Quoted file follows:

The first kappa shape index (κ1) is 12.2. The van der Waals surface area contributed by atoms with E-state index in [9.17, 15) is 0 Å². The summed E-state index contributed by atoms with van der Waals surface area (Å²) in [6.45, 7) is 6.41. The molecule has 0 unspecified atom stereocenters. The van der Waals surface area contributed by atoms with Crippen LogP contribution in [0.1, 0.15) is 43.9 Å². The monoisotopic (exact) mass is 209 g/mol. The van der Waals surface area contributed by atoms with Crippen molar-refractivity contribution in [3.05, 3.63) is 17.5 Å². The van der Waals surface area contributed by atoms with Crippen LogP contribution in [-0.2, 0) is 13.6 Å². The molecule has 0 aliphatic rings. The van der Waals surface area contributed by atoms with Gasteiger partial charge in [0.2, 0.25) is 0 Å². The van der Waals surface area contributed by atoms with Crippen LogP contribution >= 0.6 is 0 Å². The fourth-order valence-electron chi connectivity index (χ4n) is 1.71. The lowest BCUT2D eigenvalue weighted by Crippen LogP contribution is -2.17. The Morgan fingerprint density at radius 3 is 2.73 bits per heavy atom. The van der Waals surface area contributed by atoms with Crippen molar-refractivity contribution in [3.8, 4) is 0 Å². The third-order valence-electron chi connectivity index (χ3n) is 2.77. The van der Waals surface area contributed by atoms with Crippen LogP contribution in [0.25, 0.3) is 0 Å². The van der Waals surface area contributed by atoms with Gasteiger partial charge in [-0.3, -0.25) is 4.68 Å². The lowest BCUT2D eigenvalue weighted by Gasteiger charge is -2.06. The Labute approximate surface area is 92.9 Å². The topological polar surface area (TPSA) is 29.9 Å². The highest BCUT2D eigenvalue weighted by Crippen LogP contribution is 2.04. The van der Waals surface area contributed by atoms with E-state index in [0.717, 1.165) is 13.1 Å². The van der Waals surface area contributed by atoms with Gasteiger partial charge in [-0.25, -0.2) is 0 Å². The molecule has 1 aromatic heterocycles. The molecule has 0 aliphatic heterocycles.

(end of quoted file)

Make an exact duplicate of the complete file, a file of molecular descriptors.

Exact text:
The first kappa shape index (κ1) is 12.2. The van der Waals surface area contributed by atoms with E-state index in [9.17, 15) is 0 Å². The summed E-state index contributed by atoms with van der Waals surface area (Å²) in [6.45, 7) is 6.41. The molecule has 0 unspecified atom stereocenters. The van der Waals surface area contributed by atoms with Crippen LogP contribution in [0.1, 0.15) is 43.9 Å². The monoisotopic (exact) mass is 209 g/mol. The van der Waals surface area contributed by atoms with Crippen molar-refractivity contribution in [3.05, 3.63) is 17.5 Å². The van der Waals surface area contributed by atoms with Crippen LogP contribution in [-0.2, 0) is 13.6 Å². The molecule has 0 aliphatic rings. The van der Waals surface area contributed by atoms with Gasteiger partial charge in [0.2, 0.25) is 0 Å². The van der Waals surface area contributed by atoms with Crippen LogP contribution >= 0.6 is 0 Å². The fourth-order valence-electron chi connectivity index (χ4n) is 1.71. The lowest BCUT2D eigenvalue weighted by Crippen LogP contribution is -2.17. The Morgan fingerprint density at radius 3 is 2.73 bits per heavy atom. The van der Waals surface area contributed by atoms with Crippen molar-refractivity contribution in [3.8, 4) is 0 Å². The third-order valence-electron chi connectivity index (χ3n) is 2.77. The van der Waals surface area contributed by atoms with Crippen LogP contribution in [0.25, 0.3) is 0 Å². The van der Waals surface area contributed by atoms with Gasteiger partial charge in [-0.3, -0.25) is 4.68 Å². The lowest BCUT2D eigenvalue weighted by Gasteiger charge is -2.06. The Labute approximate surface area is 92.9 Å². The topological polar surface area (TPSA) is 29.9 Å². The highest BCUT2D eigenvalue weighted by Crippen LogP contribution is 2.04. The van der Waals surface area contributed by atoms with E-state index in [0.717, 1.165) is 13.1 Å². The van der Waals surface area contributed by atoms with Gasteiger partial charge in [-0.25, -0.2) is 0 Å². The molecule has 1 aromatic heterocycles. The molecule has 0 aliphatic heterocycles.